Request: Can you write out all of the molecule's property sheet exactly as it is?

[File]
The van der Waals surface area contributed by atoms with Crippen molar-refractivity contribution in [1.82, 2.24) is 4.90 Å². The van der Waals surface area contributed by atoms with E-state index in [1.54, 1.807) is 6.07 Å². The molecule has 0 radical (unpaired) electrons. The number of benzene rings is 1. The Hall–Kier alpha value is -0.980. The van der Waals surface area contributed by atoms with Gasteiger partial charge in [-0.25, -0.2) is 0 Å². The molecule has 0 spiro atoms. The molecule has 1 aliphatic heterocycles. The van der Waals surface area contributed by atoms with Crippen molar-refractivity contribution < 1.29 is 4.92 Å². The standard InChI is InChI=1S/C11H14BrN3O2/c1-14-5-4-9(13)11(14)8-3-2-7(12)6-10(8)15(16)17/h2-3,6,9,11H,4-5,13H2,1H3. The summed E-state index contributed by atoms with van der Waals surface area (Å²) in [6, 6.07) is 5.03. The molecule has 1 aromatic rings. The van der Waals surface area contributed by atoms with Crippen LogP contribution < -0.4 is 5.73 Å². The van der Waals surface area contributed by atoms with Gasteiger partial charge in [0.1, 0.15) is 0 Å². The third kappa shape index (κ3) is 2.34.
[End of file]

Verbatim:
The van der Waals surface area contributed by atoms with Crippen molar-refractivity contribution in [1.82, 2.24) is 4.90 Å². The van der Waals surface area contributed by atoms with E-state index in [1.54, 1.807) is 6.07 Å². The molecule has 0 radical (unpaired) electrons. The number of benzene rings is 1. The Hall–Kier alpha value is -0.980. The van der Waals surface area contributed by atoms with Gasteiger partial charge in [-0.25, -0.2) is 0 Å². The molecule has 0 spiro atoms. The molecule has 1 aliphatic heterocycles. The van der Waals surface area contributed by atoms with Crippen molar-refractivity contribution < 1.29 is 4.92 Å². The standard InChI is InChI=1S/C11H14BrN3O2/c1-14-5-4-9(13)11(14)8-3-2-7(12)6-10(8)15(16)17/h2-3,6,9,11H,4-5,13H2,1H3. The summed E-state index contributed by atoms with van der Waals surface area (Å²) in [6, 6.07) is 5.03. The molecule has 1 aromatic rings. The van der Waals surface area contributed by atoms with Crippen LogP contribution < -0.4 is 5.73 Å². The van der Waals surface area contributed by atoms with Gasteiger partial charge in [0.1, 0.15) is 0 Å². The third kappa shape index (κ3) is 2.34.